MARYLAND: Senate Reverses Course On HMO Oversight Bill
"The HMO industry succeeded yesterday" in its effort to defeat a bill "that would have given the state authority to revoke the medical licenses of administrators who made coverage decisions that harmed patients," the Baltimore Sun reports. Senators voted 24-22 "to kill the bill," which they "had tentatively endorsed two days earlier" (Daemmrich, 3/27). The Washington Post reports that "an intensive lobbying battle between ... organized medicine and the HMO industry -- and a last-minute letter from the state insurance commissioner raising concerns about the measure" -- helped lead to the Maryland Senate's reversal. State Sen. Paula Hollinger (D), sponsor of the measure, "attributed the turnabout to intense lobbying by HMO groups, which framed the issue largely in economic terms." According to the Post, HMO lobbyists emphasized that doctors' motive in the battle was "that managed care has eroded their incomes." Yesterday's vote "means Maryland medical directors will remain beyond the reach of state physician discipline even if they make unethical medical decisions" (Goldstein/Babington, 3/27).
Several senators said they prefer to protect patients in managed care plans through "creating a new system to appeal coverage denials to the insurance commissioner," the Sun reports. New legislation embodying that idea "has cleared the House and passed unanimously yesterday in the Senate" (3/27). This "less-stringent measure ... would strengthen the [insurance] commissioner's power to scrutinize treatment decisions and sanction HMOs for withholding appropriate care," according to Maryland Insurance Commissioner Steven Larsen. He noted that allowing the state Board of Physician Quality Assurance to oversee HMO medical directors, as proposed in Hollinger's measure, "could cause confusion and conflict" (Washington Post, 3/27).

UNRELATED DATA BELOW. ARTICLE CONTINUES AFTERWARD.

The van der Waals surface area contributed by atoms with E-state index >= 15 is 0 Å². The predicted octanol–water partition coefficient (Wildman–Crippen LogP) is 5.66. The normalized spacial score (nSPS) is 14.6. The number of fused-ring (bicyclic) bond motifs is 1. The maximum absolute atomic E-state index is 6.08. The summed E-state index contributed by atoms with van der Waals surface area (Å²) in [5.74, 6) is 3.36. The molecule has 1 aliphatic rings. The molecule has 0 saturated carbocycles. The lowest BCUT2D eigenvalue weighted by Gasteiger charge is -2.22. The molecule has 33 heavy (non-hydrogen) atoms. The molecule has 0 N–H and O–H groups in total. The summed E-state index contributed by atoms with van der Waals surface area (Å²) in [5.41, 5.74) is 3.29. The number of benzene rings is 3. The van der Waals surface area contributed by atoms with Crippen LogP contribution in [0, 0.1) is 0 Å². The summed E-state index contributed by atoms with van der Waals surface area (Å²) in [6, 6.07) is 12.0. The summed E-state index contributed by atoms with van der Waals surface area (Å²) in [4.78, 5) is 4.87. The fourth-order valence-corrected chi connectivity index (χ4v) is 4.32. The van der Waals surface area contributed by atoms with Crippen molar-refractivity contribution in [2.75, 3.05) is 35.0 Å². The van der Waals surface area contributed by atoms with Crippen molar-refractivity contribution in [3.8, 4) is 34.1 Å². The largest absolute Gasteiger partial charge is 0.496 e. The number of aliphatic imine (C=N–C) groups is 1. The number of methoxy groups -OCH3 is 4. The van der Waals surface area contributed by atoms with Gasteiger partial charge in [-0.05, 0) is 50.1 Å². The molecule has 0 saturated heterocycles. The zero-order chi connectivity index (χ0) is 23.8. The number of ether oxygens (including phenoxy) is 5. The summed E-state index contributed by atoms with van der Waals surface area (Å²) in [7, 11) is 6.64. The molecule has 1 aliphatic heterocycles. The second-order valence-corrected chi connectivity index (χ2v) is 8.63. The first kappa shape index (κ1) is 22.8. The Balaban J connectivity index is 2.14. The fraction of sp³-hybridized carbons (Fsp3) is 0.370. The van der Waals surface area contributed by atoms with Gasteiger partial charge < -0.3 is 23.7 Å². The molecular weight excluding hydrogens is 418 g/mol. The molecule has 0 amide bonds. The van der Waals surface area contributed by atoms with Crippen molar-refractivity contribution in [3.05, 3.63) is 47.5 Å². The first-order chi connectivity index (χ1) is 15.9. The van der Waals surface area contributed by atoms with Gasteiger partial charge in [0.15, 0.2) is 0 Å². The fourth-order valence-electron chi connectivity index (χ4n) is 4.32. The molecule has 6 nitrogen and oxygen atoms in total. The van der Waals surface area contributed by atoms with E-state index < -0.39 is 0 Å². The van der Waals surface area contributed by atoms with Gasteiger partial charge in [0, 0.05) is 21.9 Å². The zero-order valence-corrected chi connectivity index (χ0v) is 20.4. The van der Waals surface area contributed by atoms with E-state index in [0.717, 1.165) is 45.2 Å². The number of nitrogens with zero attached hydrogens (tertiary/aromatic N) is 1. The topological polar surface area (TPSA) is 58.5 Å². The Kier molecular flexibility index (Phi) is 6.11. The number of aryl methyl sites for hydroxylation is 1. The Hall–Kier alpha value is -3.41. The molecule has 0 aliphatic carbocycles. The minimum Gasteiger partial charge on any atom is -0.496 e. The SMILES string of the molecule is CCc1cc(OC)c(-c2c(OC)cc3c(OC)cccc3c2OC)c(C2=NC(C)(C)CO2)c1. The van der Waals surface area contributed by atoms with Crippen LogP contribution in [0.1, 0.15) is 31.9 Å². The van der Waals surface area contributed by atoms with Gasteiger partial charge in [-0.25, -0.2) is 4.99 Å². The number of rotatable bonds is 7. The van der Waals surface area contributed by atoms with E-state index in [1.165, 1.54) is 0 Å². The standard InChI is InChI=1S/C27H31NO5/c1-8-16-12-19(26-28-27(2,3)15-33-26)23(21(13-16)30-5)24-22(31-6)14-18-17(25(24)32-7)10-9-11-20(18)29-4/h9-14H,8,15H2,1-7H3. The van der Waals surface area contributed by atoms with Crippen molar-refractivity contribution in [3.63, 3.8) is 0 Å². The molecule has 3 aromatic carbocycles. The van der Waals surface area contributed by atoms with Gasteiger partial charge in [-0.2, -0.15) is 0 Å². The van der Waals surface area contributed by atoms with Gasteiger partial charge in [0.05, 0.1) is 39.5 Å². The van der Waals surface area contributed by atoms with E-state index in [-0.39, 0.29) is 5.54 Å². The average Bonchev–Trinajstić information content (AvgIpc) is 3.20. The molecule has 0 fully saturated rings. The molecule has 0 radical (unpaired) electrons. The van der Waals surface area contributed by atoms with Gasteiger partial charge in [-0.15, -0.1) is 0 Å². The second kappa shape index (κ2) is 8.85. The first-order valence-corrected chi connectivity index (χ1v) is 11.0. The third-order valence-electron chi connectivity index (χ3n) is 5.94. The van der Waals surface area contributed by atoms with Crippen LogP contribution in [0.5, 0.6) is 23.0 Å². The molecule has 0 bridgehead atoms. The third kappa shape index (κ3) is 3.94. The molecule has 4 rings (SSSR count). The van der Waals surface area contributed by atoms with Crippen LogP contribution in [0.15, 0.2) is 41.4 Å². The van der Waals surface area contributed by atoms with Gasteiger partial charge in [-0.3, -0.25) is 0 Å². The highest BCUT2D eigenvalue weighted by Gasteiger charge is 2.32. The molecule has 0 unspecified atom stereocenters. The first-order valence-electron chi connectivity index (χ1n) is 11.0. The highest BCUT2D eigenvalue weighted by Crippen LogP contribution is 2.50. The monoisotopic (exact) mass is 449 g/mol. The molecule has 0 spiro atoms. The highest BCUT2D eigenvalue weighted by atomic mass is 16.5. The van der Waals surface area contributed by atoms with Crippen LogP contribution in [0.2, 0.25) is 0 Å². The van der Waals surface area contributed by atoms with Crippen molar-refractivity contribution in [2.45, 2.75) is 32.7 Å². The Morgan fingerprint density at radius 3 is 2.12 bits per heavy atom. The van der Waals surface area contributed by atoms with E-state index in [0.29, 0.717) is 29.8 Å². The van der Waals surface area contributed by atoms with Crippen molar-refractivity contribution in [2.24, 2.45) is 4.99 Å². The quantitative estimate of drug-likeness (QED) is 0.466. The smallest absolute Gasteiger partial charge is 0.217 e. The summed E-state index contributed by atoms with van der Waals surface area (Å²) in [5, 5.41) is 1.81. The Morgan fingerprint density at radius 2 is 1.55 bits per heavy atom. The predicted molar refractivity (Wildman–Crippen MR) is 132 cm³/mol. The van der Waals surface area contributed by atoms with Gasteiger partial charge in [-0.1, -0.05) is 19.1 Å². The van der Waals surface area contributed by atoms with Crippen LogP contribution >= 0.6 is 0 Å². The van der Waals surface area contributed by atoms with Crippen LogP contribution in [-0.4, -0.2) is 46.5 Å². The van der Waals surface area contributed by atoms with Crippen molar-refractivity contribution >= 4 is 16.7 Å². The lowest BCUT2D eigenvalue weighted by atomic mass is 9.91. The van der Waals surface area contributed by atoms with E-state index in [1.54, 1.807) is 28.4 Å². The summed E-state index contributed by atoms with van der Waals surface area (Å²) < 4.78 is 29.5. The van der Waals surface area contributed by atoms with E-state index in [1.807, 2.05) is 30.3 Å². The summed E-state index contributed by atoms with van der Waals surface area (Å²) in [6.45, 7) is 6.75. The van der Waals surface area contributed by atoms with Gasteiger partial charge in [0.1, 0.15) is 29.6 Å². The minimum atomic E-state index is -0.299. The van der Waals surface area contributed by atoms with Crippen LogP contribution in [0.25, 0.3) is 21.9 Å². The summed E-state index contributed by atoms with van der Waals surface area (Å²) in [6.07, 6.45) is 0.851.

Better Days Ahead?
Hollinger said "she was surprised when six of her colleagues switched their votes" yesterday to defeat the bill. She also promised "to try again next year" (Sun, 3/27). Meanwhile, the HMO industry "described Hollinger's bill as a medical society-sponsored attempt to undermine the entire philosophy of managed care." "Turning regulation of the managed care industry over to (the physician disciplinary board) is like the wolves guarding the sheep," said HMO lobbyist Gerard Evans. However, Joseph Schwartz III, lobbyist for the state medical society, said, "To have HMO medical directors regulated by insurance regulators, and not by the board that regulate physicians, is incomprehensible. To think that (the commissioner's office is) going to have the inclination to oversee medical decision-making is fairly fanciful" (Washington Post, 3/27).